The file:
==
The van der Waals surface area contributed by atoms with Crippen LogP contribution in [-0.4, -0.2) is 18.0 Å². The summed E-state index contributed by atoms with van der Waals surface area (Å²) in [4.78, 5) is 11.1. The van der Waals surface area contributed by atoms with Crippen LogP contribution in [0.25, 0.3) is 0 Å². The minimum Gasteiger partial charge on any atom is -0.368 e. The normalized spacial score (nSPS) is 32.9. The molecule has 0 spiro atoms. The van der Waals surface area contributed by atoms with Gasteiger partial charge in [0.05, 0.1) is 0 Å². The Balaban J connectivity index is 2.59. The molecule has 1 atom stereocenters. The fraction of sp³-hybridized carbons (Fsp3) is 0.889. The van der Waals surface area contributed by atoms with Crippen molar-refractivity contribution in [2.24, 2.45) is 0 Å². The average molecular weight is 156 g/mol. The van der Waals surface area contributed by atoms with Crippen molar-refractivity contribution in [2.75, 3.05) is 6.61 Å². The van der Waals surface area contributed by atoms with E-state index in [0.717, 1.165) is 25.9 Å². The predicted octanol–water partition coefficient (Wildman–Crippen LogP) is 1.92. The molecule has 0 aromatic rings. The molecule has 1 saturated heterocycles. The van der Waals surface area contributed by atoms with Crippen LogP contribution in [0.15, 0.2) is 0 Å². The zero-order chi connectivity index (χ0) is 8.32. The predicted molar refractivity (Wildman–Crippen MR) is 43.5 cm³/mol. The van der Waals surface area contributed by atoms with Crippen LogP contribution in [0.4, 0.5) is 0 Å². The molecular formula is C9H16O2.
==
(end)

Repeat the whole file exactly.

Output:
The van der Waals surface area contributed by atoms with Crippen LogP contribution in [-0.4, -0.2) is 18.0 Å². The summed E-state index contributed by atoms with van der Waals surface area (Å²) in [4.78, 5) is 11.1. The van der Waals surface area contributed by atoms with Crippen LogP contribution in [0.25, 0.3) is 0 Å². The minimum Gasteiger partial charge on any atom is -0.368 e. The normalized spacial score (nSPS) is 32.9. The molecule has 0 spiro atoms. The van der Waals surface area contributed by atoms with Gasteiger partial charge in [0.05, 0.1) is 0 Å². The Balaban J connectivity index is 2.59. The molecule has 1 atom stereocenters. The fraction of sp³-hybridized carbons (Fsp3) is 0.889. The van der Waals surface area contributed by atoms with Crippen molar-refractivity contribution in [2.24, 2.45) is 0 Å². The average molecular weight is 156 g/mol. The van der Waals surface area contributed by atoms with Crippen molar-refractivity contribution in [2.75, 3.05) is 6.61 Å². The van der Waals surface area contributed by atoms with E-state index in [0.717, 1.165) is 25.9 Å². The predicted octanol–water partition coefficient (Wildman–Crippen LogP) is 1.92. The molecule has 0 aromatic rings. The molecule has 1 saturated heterocycles. The van der Waals surface area contributed by atoms with Crippen LogP contribution in [0.15, 0.2) is 0 Å². The zero-order chi connectivity index (χ0) is 8.32. The predicted molar refractivity (Wildman–Crippen MR) is 43.5 cm³/mol. The van der Waals surface area contributed by atoms with Crippen LogP contribution in [0.4, 0.5) is 0 Å². The molecular formula is C9H16O2.